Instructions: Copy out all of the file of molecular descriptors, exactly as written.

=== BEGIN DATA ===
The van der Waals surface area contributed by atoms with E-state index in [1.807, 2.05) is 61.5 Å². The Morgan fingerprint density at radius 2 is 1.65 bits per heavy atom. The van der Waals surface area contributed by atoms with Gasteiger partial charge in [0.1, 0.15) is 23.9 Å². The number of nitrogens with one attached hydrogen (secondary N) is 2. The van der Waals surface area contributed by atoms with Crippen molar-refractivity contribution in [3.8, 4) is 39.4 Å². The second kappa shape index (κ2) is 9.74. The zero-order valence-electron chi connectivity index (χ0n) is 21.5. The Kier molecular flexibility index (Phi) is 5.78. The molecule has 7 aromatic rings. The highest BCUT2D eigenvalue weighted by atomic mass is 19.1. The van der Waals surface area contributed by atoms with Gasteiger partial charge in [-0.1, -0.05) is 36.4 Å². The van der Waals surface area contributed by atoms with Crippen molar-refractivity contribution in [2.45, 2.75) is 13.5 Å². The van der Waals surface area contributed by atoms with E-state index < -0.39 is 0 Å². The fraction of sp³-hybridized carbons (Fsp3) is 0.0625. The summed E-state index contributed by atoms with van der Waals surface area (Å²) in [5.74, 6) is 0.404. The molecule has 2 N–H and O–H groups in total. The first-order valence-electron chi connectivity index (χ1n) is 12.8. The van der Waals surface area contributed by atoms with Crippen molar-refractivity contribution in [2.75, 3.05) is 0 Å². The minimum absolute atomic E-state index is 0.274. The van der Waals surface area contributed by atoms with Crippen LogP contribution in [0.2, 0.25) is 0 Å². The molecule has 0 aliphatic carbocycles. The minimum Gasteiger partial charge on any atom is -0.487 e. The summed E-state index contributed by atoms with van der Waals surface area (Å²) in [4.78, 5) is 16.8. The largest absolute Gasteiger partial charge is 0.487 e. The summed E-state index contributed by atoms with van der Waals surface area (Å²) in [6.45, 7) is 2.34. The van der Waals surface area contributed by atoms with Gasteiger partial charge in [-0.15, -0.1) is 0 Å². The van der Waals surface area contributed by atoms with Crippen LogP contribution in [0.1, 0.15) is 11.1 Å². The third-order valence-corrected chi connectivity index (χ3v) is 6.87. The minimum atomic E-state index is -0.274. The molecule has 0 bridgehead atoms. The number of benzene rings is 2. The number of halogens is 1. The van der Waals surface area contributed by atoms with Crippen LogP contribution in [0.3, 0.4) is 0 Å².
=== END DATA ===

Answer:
The van der Waals surface area contributed by atoms with E-state index in [1.807, 2.05) is 61.5 Å². The Morgan fingerprint density at radius 2 is 1.65 bits per heavy atom. The van der Waals surface area contributed by atoms with Gasteiger partial charge in [0.1, 0.15) is 23.9 Å². The number of nitrogens with one attached hydrogen (secondary N) is 2. The van der Waals surface area contributed by atoms with Crippen molar-refractivity contribution in [3.8, 4) is 39.4 Å². The second kappa shape index (κ2) is 9.74. The zero-order valence-electron chi connectivity index (χ0n) is 21.5. The Kier molecular flexibility index (Phi) is 5.78. The molecule has 7 aromatic rings. The highest BCUT2D eigenvalue weighted by atomic mass is 19.1. The van der Waals surface area contributed by atoms with Gasteiger partial charge in [-0.1, -0.05) is 36.4 Å². The van der Waals surface area contributed by atoms with Crippen molar-refractivity contribution in [2.45, 2.75) is 13.5 Å². The van der Waals surface area contributed by atoms with E-state index < -0.39 is 0 Å². The fraction of sp³-hybridized carbons (Fsp3) is 0.0625. The summed E-state index contributed by atoms with van der Waals surface area (Å²) in [5.74, 6) is 0.404. The molecule has 2 N–H and O–H groups in total. The first-order valence-electron chi connectivity index (χ1n) is 12.8. The van der Waals surface area contributed by atoms with Crippen molar-refractivity contribution in [2.75, 3.05) is 0 Å². The minimum absolute atomic E-state index is 0.274. The van der Waals surface area contributed by atoms with Crippen LogP contribution in [0.2, 0.25) is 0 Å². The molecule has 0 aliphatic carbocycles. The minimum Gasteiger partial charge on any atom is -0.487 e. The summed E-state index contributed by atoms with van der Waals surface area (Å²) in [4.78, 5) is 16.8. The largest absolute Gasteiger partial charge is 0.487 e. The summed E-state index contributed by atoms with van der Waals surface area (Å²) in [6.45, 7) is 2.34. The van der Waals surface area contributed by atoms with Gasteiger partial charge in [-0.15, -0.1) is 0 Å². The van der Waals surface area contributed by atoms with Crippen LogP contribution in [0.1, 0.15) is 11.1 Å². The third-order valence-corrected chi connectivity index (χ3v) is 6.87. The minimum atomic E-state index is -0.274. The molecule has 0 bridgehead atoms. The number of benzene rings is 2. The number of halogens is 1. The van der Waals surface area contributed by atoms with Crippen LogP contribution in [0.3, 0.4) is 0 Å².